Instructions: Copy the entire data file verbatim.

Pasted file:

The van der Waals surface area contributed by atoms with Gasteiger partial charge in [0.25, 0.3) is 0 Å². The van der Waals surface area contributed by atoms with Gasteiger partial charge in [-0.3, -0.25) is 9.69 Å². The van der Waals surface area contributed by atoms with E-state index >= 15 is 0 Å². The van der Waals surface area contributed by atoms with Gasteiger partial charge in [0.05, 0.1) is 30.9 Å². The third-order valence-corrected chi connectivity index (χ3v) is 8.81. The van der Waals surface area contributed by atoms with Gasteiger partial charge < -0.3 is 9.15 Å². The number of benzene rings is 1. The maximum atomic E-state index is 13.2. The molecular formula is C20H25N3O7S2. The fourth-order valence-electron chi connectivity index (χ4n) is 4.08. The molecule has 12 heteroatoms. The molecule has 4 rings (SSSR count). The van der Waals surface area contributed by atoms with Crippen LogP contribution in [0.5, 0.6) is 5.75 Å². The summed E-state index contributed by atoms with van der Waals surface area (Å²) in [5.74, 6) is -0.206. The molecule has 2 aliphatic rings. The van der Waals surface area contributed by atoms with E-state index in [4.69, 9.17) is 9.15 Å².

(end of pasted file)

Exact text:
The van der Waals surface area contributed by atoms with Gasteiger partial charge in [0.25, 0.3) is 0 Å². The van der Waals surface area contributed by atoms with Gasteiger partial charge in [-0.3, -0.25) is 9.69 Å². The van der Waals surface area contributed by atoms with E-state index >= 15 is 0 Å². The van der Waals surface area contributed by atoms with Gasteiger partial charge in [0.05, 0.1) is 30.9 Å². The third-order valence-corrected chi connectivity index (χ3v) is 8.81. The van der Waals surface area contributed by atoms with Gasteiger partial charge < -0.3 is 9.15 Å². The number of benzene rings is 1. The maximum atomic E-state index is 13.2. The molecular formula is C20H25N3O7S2. The fourth-order valence-electron chi connectivity index (χ4n) is 4.08. The molecule has 12 heteroatoms. The molecule has 4 rings (SSSR count). The van der Waals surface area contributed by atoms with Crippen LogP contribution in [0.5, 0.6) is 5.75 Å². The summed E-state index contributed by atoms with van der Waals surface area (Å²) in [5.74, 6) is -0.206. The molecule has 2 aliphatic rings. The van der Waals surface area contributed by atoms with E-state index in [4.69, 9.17) is 9.15 Å².